Movies of the Week 8/31- 9/6
It's movie mania here in the 'ville! I think every Saturday will be movie recap day. It's just easiest to list all the movies I've seen all week at the end of the week. This week may not include all the movies since I'm writing this a bit early and Rashan and I have plans to watch at least 3 more movies. Okay let's make that a MAXIMUM of 3 more movies. I considered not even checking out additional movies because it's just too much!
I do feel weird, though, when I don't have a new movie to watch. I've also added in more than just documentaries because I need to be well-rounded about films in general. There were so many movies my mom wouldn't let us watch because of the mature subject material that there are many I haven't seen. For the record, I will never list here the movies I have seen already if I manage to squeeze some of that in among the 16-25 hours of film-watching per week. This week I'm probably already closer to 25 because of the first film I watched. I don't normally like to do scathing indictments on the internet because it's just so permanent I'll try to keep the recaps to a reasonalbe level.
1) "When the Levees Broke: A Requiem in Four Acts" (Spike Lee): devastatingly beautiful. The 3rd act felt disjointed, but overall a moving piece. I would recommend it to anyone.
2) "Always A Bridesmaid" (Nina Davenport): The cinematography needed work but for once, the narration wasn't distracting. I have this huge thing with narration. It drives me bananas to hear bad narration! It's my number one documentary pet peeve at this point. It's distracting a la "Street Fight" (Marshall Curry). The narration was horrid. The characters in that story were so vivid it didn't need narration.
Back to AWAB. Great beginning. It was painful to watch mostly because almost everyone knows or knows of someone like that-- someone who wants so badly to get married. And at 30, she was pressuring her 25-year-old boyfriend immensely to make a permanent commitment to be met with ambivalence. She wouldn't make a clean break despite people imploring her from all angles to do just that. The ending meandered and didn't seem to make a lot of sense but an interesting personal profile and at times humorous. It was a bit too long, too. I probably wouldn't watch it again. If I did, I would certainly not watch the entire thing.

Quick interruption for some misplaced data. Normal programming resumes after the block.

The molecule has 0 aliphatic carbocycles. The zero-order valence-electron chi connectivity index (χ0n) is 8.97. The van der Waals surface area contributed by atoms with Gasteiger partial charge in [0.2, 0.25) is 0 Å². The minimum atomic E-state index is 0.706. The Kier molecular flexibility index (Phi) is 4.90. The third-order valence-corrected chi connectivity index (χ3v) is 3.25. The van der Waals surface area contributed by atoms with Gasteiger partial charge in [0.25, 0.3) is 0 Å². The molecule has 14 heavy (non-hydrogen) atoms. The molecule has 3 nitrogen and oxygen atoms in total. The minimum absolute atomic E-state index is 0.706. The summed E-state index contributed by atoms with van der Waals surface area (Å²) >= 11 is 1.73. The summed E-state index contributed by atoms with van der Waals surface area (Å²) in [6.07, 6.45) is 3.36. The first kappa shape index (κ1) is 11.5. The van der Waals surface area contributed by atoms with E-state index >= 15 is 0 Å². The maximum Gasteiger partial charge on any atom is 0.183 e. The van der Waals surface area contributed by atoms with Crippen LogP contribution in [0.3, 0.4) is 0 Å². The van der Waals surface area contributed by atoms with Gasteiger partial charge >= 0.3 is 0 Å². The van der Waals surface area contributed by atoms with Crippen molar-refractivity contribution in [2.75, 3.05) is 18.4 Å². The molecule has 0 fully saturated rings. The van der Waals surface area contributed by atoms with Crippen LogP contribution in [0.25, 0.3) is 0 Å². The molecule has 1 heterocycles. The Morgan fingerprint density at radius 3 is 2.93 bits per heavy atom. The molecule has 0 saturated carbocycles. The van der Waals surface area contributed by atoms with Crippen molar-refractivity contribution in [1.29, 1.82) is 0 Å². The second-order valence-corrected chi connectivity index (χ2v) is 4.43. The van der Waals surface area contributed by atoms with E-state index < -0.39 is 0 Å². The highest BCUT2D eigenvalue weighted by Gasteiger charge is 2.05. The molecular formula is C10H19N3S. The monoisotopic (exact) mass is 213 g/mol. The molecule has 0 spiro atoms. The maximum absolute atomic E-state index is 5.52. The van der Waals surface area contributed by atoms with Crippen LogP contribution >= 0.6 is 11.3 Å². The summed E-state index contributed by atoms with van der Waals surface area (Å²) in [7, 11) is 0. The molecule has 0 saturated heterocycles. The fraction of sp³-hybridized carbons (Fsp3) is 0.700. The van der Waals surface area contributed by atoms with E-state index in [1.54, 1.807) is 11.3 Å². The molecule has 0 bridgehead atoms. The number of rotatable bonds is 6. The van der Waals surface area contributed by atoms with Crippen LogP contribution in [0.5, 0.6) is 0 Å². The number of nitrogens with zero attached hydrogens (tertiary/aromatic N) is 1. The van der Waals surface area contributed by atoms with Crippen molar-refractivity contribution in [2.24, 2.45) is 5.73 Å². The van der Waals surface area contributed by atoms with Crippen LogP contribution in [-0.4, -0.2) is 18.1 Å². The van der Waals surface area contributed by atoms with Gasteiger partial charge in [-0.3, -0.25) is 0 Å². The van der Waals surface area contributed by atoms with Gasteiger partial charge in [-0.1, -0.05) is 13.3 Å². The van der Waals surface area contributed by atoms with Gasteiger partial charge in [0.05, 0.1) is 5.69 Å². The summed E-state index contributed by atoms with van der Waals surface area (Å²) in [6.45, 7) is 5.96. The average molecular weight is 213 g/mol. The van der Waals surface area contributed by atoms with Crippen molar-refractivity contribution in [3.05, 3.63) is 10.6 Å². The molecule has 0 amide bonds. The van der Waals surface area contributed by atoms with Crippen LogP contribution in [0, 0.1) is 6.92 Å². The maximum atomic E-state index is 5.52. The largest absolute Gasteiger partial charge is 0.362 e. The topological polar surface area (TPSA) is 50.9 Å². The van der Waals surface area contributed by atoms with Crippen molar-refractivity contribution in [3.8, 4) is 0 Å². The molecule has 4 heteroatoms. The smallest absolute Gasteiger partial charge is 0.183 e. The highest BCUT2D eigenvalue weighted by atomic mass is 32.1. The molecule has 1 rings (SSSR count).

3) "Do the Right Thing" (Spike Lee): I watched it because everyone was so appalled when I told them I'd never seen it before. So now everyone can breathe calmer now. Let's all calm down. I was very detached from it. Not particularly moved toward dislike or like. It was too long, though.
4) "Mo Betta Blues" (Spike Lee): I know I know! 1) How can you call yourself a Spike fan and never have seen either of those movies and 2) In general, HOW HAVE YOU NEVER SEEN THOSE MOVIES???? But now I have so stop judging me! I really liked this one. He did seem to wander toward too long in this one as well, though, but a really well-done story and Denzel was marvelous.
5) "Sunset Story" (Laura Gabbert/Caroline Libresco): About a retirement home for radicals. It was billed at a humorous look at a retirement home that also didn't shy away from the obstacles of being elderly or something like that. Yes, there were some humorous moments, but for the most part I was sad to see the decline of these former art directors, teachers, social workers and activists. I loved that they were still active and attending rallies. That was fantastic. But it was hard to watch. I didn't understand some of the shot selection. I didn't see the point in some of the more extraneous neighborhood shots. They didn't seem to tie in with the rest of the movie well enough. If you're trying to portray the community involvement, these shots don't seem to tell that story enough. I believe every shot needs to have a reason for inclusion. Toward the end the story line began to drag a bit.